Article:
Article

5 Simple Ways to Invest with Little Money

07 Aug 2019

Quite often you hear the general excuse that one is not able to invest because they don’t have a large enough corpus. Actually, you don’t need a large corpus. You need to focus on maximizing savings and start regular investment immediately. Here are 5 things to do while investing with little money.

Start as early as possible

There is really no right age to start investing but the earlier you start the better it is. Over longer periods of time, even small contributions can grow to large sums of money. That is when the power of compounding really works in your favour. The longer you invest, the more your capital earns returns and the more your returns earn returns. Check this table below, where we have assumed a yield of 15%:

Monthly SIP

Invested in

Yield (%)

Tenure

Investment

Final Value

Rs. 3,000

Equity Funds

15%

30 years

Rs.10.80 lakhs

Rs.2.10 crore

Rs.10,000

Equity Funds

15%

20 years

Rs.24.00 lakhs

Rs.1.51 crore

Rs.20,000

Equity Funds

15%

10 years

Rs.24.00 lakhs

Rs.55.7 lakhs.

Interestingly, you create the maximum wealth with a monthly SIP of Rs3,000 just because you continue it for 30 years. In the other two cases, you end up with less wealth even through you contribute much more.

Adopt a SIP approach

Don’t try to time the market with lump sum investments. That is too much of strain on your finances. Instead opt for the comfort of a systematic investment plan. It synchronizes with your inflows and also gives you the added benefit of rupee cost averaging. As the table above captures, SIP instils the discipline and that matters more than the amount you invest.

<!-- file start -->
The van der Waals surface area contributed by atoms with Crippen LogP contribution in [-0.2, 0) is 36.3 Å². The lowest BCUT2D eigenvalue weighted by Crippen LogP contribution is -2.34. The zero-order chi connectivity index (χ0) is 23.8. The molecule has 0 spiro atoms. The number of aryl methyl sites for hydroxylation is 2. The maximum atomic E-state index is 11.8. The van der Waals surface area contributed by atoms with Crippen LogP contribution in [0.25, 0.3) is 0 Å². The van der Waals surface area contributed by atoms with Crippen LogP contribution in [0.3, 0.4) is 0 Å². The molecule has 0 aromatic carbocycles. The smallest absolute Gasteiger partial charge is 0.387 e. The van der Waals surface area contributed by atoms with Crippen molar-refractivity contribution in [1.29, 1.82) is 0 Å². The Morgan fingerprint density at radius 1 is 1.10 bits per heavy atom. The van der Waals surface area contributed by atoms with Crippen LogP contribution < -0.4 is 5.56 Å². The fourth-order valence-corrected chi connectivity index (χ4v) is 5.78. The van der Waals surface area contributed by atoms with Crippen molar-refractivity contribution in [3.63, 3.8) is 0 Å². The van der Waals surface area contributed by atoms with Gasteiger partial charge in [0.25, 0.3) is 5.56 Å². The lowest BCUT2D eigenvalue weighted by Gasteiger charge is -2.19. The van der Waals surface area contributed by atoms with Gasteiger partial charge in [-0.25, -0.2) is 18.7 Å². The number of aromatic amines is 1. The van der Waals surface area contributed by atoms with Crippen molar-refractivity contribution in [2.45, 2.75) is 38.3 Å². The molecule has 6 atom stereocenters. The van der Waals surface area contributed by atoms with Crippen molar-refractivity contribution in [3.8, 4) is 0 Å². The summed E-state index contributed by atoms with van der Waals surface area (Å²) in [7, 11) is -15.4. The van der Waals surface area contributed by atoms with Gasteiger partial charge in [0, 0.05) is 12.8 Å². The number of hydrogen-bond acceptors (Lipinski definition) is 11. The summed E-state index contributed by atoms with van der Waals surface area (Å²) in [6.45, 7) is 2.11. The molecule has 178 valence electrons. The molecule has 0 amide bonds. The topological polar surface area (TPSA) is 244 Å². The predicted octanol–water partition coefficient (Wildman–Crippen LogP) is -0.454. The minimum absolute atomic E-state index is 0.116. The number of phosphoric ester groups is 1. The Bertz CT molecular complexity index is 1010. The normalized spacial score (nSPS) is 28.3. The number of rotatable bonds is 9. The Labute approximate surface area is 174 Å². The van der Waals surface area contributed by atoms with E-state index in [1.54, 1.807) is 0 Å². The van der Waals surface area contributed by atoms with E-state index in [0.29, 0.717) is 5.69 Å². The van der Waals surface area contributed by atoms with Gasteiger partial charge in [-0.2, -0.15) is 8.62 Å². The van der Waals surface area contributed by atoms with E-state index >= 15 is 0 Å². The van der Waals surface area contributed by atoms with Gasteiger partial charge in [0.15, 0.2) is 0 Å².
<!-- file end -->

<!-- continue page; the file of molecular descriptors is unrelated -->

Using diversified mutual funds

That brings us to the next question, if you have a small corpus to invest then where should you invest it. Obviously, if you put the money in a liquid fund earning 6% pre-tax or a debt fund giving 9% returns you cannot create meaningful wealth with a small investment. You need to take a long term view and stick to equities. Don’t fall for sectoral and thematic funds. They can be too risky and unproductive in down cycles. Rather stick to diversified equity funds and at best look at multi cap funds if you want to add the benefit of alpha from mid caps and small caps.

Buy quality stocks in small quantities

If you think that buying direct equities takes a lot of investment, just think again. When you buy shares in demat, you can even buy small quantity of a stock. A stock of Infosys costs you less than Rs.750 per or a share of SBI costs you around Rs.300. You can keep nibbling in small quantities. Remember this story from market folklore; an investment of Rs.10,000 in Wipro in 1980 would be worth Rs.600 crore today. Yes you did hear it right!

Keep a trading limit for options

Even with a small corpus you can always look to options. You can take a larger position in calls or puts where conviction is higher. Of course, keep the premium as your sunk cost and go ahead. Measure the risk you can afford, but this is a great way to play the market both ways.

Moral of the story is not to be intimidated because you have a small corpus to invest. In the final analysis discipline and diligence matters a lot more.